Commissioner Gary Bettman and union executive director Donald Fehr ceased being adversaries and announced the deal while standing side by side near a wall toward the back of the negotiating room and showing a tinge of weariness.
"I want to thank Don Fehr," Bettman said. "We went through a tough period, but it's good to be at this point."
A marathon negotiating session that lasted more than 16 hours, stretching from Saturday afternoon until just before dawn Sunday, produced a 10-year deal.
"We've got to dot a lot of Is and cross a lot of Ts," Bettman said. "There's still a lot of work to be done, but the basic details of the agreement have been agreed upon."
Even players who turned into negotiators showed the strain of the long, difficult process.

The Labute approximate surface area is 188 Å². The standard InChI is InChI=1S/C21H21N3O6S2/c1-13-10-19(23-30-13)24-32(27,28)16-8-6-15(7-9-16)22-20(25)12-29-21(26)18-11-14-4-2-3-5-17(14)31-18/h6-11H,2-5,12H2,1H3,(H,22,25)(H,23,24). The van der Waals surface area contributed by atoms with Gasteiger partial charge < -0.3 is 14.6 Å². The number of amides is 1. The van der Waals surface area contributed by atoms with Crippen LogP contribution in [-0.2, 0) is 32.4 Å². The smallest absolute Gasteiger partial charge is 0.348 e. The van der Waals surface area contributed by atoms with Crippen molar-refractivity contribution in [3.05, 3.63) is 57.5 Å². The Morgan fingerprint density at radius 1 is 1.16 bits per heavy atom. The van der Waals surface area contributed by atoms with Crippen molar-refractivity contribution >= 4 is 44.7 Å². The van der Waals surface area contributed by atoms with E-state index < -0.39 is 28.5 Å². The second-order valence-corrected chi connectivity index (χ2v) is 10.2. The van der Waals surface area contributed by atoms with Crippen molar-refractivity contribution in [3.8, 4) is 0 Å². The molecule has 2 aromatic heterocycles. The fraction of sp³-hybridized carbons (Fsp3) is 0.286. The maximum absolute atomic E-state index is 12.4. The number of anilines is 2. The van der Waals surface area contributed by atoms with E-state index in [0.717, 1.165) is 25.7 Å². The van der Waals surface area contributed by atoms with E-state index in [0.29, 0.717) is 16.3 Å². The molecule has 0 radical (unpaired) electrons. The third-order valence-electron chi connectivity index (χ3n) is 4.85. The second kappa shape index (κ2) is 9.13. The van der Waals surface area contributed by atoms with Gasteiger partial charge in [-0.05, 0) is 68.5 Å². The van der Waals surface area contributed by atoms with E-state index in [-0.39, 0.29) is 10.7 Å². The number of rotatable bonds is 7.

"It was a battle," said Winnipeg Jets defenseman Ron Hainsey, a key member of the union's bargaining team. "Gary said a month ago it was a tough negotiation. That's what it was.
"Players obviously would rather not have been here, but our focus now is to give the fans whatever it is 48 games, 50 games the most exciting season we can. The mood has been nervous for a while. You want to be playing. You want to be done with this."
The collective bargaining agreement must be ratified by a majority of the league's 30 owners and the union's membership of approximately 740 players.
"Hopefully within a very few days, the fans can get back to watching people who are skating, not the two of us," Fehr said.
All schedule issues, including the length of the season, still need to be worked out. The NHL has models for 50- and 48-game seasons.
The original estimate was regular-season games could begin about eight days after a deal was reached. It is believed that all games will be played within the two respective conferences, but that also hasn't been decided.
The players have been locked out since Sept. 16.